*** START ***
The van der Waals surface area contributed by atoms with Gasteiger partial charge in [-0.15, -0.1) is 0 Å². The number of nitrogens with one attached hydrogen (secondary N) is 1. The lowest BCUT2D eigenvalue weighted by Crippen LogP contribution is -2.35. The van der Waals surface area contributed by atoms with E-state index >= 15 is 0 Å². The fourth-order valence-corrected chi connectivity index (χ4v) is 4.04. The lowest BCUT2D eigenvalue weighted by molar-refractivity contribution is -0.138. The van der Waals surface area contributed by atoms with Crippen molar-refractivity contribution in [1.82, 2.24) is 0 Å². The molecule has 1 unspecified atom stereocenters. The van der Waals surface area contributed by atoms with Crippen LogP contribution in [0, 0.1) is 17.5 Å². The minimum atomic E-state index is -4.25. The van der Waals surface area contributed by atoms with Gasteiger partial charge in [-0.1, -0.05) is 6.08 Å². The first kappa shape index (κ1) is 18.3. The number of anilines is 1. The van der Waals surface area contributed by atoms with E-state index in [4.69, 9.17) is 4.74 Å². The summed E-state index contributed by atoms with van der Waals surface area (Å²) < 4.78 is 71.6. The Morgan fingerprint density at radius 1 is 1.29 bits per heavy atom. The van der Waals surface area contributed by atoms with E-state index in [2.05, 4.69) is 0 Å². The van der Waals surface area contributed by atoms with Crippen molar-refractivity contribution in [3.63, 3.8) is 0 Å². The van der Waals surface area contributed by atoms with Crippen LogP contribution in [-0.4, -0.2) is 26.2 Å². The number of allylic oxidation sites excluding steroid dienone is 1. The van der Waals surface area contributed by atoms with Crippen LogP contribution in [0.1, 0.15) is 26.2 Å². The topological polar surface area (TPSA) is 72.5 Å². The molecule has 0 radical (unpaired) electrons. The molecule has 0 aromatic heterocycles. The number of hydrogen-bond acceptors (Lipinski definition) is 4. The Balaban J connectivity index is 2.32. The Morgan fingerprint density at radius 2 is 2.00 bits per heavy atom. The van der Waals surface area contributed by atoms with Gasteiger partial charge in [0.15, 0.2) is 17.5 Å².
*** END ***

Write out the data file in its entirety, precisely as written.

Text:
The van der Waals surface area contributed by atoms with Gasteiger partial charge in [-0.15, -0.1) is 0 Å². The number of nitrogens with one attached hydrogen (secondary N) is 1. The lowest BCUT2D eigenvalue weighted by Crippen LogP contribution is -2.35. The van der Waals surface area contributed by atoms with E-state index >= 15 is 0 Å². The fourth-order valence-corrected chi connectivity index (χ4v) is 4.04. The lowest BCUT2D eigenvalue weighted by molar-refractivity contribution is -0.138. The van der Waals surface area contributed by atoms with Crippen molar-refractivity contribution in [1.82, 2.24) is 0 Å². The molecule has 1 unspecified atom stereocenters. The van der Waals surface area contributed by atoms with Crippen LogP contribution in [0, 0.1) is 17.5 Å². The minimum atomic E-state index is -4.25. The van der Waals surface area contributed by atoms with Gasteiger partial charge in [-0.1, -0.05) is 6.08 Å². The first kappa shape index (κ1) is 18.3. The number of anilines is 1. The van der Waals surface area contributed by atoms with E-state index in [4.69, 9.17) is 4.74 Å². The summed E-state index contributed by atoms with van der Waals surface area (Å²) < 4.78 is 71.6. The Morgan fingerprint density at radius 1 is 1.29 bits per heavy atom. The van der Waals surface area contributed by atoms with E-state index in [2.05, 4.69) is 0 Å². The van der Waals surface area contributed by atoms with Crippen molar-refractivity contribution in [3.63, 3.8) is 0 Å². The van der Waals surface area contributed by atoms with Crippen LogP contribution in [-0.4, -0.2) is 26.2 Å². The number of allylic oxidation sites excluding steroid dienone is 1. The van der Waals surface area contributed by atoms with Crippen LogP contribution in [0.1, 0.15) is 26.2 Å². The topological polar surface area (TPSA) is 72.5 Å². The molecule has 0 radical (unpaired) electrons. The molecule has 0 aromatic heterocycles. The number of hydrogen-bond acceptors (Lipinski definition) is 4. The Balaban J connectivity index is 2.32. The Morgan fingerprint density at radius 2 is 2.00 bits per heavy atom. The van der Waals surface area contributed by atoms with Gasteiger partial charge in [0.15, 0.2) is 17.5 Å².